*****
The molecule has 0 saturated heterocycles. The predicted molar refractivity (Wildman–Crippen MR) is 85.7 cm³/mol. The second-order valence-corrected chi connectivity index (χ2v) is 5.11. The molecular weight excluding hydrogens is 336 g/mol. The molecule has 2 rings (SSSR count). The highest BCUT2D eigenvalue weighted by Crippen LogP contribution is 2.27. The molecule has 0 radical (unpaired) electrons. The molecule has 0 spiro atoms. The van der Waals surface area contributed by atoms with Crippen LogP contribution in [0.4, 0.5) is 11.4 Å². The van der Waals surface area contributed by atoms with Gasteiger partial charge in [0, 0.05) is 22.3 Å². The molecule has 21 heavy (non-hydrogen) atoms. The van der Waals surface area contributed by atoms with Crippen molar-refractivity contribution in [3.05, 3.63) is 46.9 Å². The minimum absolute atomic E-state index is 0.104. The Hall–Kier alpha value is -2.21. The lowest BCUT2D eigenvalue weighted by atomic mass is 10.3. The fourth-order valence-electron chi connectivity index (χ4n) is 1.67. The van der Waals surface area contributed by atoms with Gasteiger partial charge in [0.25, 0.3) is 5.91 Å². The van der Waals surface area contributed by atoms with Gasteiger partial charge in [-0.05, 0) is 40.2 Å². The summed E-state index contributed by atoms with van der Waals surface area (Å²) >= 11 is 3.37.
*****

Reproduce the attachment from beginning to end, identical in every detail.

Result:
The molecule has 0 saturated heterocycles. The predicted molar refractivity (Wildman–Crippen MR) is 85.7 cm³/mol. The second-order valence-corrected chi connectivity index (χ2v) is 5.11. The molecular weight excluding hydrogens is 336 g/mol. The molecule has 2 rings (SSSR count). The highest BCUT2D eigenvalue weighted by Crippen LogP contribution is 2.27. The molecule has 0 radical (unpaired) electrons. The molecule has 0 spiro atoms. The van der Waals surface area contributed by atoms with Crippen LogP contribution in [0.4, 0.5) is 11.4 Å². The van der Waals surface area contributed by atoms with Gasteiger partial charge in [0, 0.05) is 22.3 Å². The molecule has 21 heavy (non-hydrogen) atoms. The van der Waals surface area contributed by atoms with Crippen molar-refractivity contribution in [3.05, 3.63) is 46.9 Å². The minimum absolute atomic E-state index is 0.104. The Hall–Kier alpha value is -2.21. The lowest BCUT2D eigenvalue weighted by atomic mass is 10.3. The fourth-order valence-electron chi connectivity index (χ4n) is 1.67. The van der Waals surface area contributed by atoms with Gasteiger partial charge in [0.25, 0.3) is 5.91 Å². The van der Waals surface area contributed by atoms with Gasteiger partial charge in [-0.05, 0) is 40.2 Å². The summed E-state index contributed by atoms with van der Waals surface area (Å²) >= 11 is 3.37.